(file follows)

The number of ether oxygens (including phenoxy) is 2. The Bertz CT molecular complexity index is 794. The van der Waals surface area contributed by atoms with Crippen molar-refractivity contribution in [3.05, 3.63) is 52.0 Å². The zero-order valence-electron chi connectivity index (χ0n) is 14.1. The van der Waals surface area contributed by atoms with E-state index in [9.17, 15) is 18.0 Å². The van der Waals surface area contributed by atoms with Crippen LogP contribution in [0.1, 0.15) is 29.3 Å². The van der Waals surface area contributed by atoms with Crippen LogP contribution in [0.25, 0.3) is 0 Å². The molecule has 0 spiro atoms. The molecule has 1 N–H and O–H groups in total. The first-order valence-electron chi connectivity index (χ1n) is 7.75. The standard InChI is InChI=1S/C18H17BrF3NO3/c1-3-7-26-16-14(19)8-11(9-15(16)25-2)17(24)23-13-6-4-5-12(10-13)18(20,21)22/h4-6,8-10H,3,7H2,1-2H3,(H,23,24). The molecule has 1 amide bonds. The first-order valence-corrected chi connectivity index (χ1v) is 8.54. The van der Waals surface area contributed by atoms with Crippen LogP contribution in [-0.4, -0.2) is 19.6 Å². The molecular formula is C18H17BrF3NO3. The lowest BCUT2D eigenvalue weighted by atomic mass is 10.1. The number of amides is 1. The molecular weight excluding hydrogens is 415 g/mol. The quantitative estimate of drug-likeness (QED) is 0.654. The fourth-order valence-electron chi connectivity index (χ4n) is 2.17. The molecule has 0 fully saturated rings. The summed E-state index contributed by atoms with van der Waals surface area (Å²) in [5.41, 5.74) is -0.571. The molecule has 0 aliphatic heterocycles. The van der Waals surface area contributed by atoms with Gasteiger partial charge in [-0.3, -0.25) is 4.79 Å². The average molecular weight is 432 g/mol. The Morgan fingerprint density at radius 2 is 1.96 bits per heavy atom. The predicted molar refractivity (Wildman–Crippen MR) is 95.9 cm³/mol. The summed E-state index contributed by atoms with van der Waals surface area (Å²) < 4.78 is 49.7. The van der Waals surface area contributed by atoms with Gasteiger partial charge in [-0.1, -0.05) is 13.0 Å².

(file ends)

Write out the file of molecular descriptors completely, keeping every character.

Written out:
The number of ether oxygens (including phenoxy) is 2. The Bertz CT molecular complexity index is 794. The van der Waals surface area contributed by atoms with Crippen molar-refractivity contribution in [3.05, 3.63) is 52.0 Å². The zero-order valence-electron chi connectivity index (χ0n) is 14.1. The van der Waals surface area contributed by atoms with E-state index in [9.17, 15) is 18.0 Å². The van der Waals surface area contributed by atoms with Crippen LogP contribution in [0.1, 0.15) is 29.3 Å². The van der Waals surface area contributed by atoms with Crippen LogP contribution in [0.25, 0.3) is 0 Å². The molecule has 0 spiro atoms. The molecule has 1 N–H and O–H groups in total. The first-order valence-electron chi connectivity index (χ1n) is 7.75. The standard InChI is InChI=1S/C18H17BrF3NO3/c1-3-7-26-16-14(19)8-11(9-15(16)25-2)17(24)23-13-6-4-5-12(10-13)18(20,21)22/h4-6,8-10H,3,7H2,1-2H3,(H,23,24). The molecule has 1 amide bonds. The first-order valence-corrected chi connectivity index (χ1v) is 8.54. The van der Waals surface area contributed by atoms with Crippen LogP contribution in [-0.4, -0.2) is 19.6 Å². The molecular formula is C18H17BrF3NO3. The lowest BCUT2D eigenvalue weighted by atomic mass is 10.1. The number of amides is 1. The molecular weight excluding hydrogens is 415 g/mol. The quantitative estimate of drug-likeness (QED) is 0.654. The fourth-order valence-electron chi connectivity index (χ4n) is 2.17. The molecule has 0 fully saturated rings. The summed E-state index contributed by atoms with van der Waals surface area (Å²) in [5.41, 5.74) is -0.571. The molecule has 0 aliphatic heterocycles. The van der Waals surface area contributed by atoms with Gasteiger partial charge in [-0.3, -0.25) is 4.79 Å². The average molecular weight is 432 g/mol. The Morgan fingerprint density at radius 2 is 1.96 bits per heavy atom. The predicted molar refractivity (Wildman–Crippen MR) is 95.9 cm³/mol. The summed E-state index contributed by atoms with van der Waals surface area (Å²) < 4.78 is 49.7. The van der Waals surface area contributed by atoms with Gasteiger partial charge in [-0.1, -0.05) is 13.0 Å².